Only the egregious deny the likelihood of Crimea voting to claim full independence from Ukraine, tried previously in 1992, and rejoin Russia. Crimea returned over 70% vote for Janukovych in the last election. Their joining to Ukraine was a welfare check to Kiev, payment from the Soviet Black Sea navy. Uncle Sugar will make up that welfare check and more until – and unless – some future election involving all of Ukraine displeases Washington. When Catholic western Ukraine decides it really is Poland…and Russian-speaking eastern Ukraine prefers independence from the west.

Then, we can play the same game all over again.

In many of these nations, from Scotland to Ukraine, I have old friends and relatives on both sides of the individual questions. Depending a lot on their influence on this old brain, my own position may fluctuate. I try to stick to whatever fits within my understanding of political economy. For a more detailed relation of the history of the Balkans and everything east of the Danube, I’d suggest wandering through Ina Vukic’ blog.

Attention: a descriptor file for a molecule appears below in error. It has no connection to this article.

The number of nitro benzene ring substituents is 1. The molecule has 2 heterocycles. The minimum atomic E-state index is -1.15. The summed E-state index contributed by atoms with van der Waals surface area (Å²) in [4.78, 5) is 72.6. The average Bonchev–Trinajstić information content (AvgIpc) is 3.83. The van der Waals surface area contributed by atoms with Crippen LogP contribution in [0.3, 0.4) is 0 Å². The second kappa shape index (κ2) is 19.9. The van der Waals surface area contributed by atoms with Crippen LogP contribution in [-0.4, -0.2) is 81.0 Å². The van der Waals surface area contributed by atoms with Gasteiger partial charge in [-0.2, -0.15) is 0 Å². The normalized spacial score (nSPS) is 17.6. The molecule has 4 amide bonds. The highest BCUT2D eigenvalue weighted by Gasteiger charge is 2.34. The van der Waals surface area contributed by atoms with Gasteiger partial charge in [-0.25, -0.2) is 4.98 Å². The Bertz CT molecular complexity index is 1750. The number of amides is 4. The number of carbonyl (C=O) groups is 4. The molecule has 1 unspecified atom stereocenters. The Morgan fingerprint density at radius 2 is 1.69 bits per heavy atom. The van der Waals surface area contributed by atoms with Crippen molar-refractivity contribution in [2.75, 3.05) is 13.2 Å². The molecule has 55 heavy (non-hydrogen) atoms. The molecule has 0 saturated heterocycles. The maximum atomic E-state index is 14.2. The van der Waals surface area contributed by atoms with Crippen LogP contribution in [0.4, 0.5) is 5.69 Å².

UN court says Kosovo independence is legal


Declaration of Independence in 2008
Daylife/Getty Images used by permission

Kosovo’s unilateral secession from Serbia in 2008 did not violate international law, the World Court has said in a decision with implications for separatist movements everywhere.

The non-binding, but clear-cut ruling by the International Court of Justice is a major blow to Serbia and will complicate efforts to draw the former pariah ex-Yugoslav republic into the European Union.

It is likely to lead to more states following the United States, Britain and 67 other countries in recognizing ethnic-Albanian dominated Kosovo, which broke away after NATO intervened to end a brutal crackdown on separatism by Belgrade.

It may also embolden breakaway regions in countries ranging from India and Iraq to Serbia’s war-torn neighbor and fellow former Yugoslav republic Bosnia to seek more autonomy.

“The court considers that general international law contains no applicable prohibition of declaration of independence,” Judge Hisashi Owada, president of the ICJ, said in the clear majority ruling delivered in a cavernous hall at the Hague-based ICJ.

“Accordingly it concludes that the declaration of independence of the 17th of February 2008 did not violate general international law…”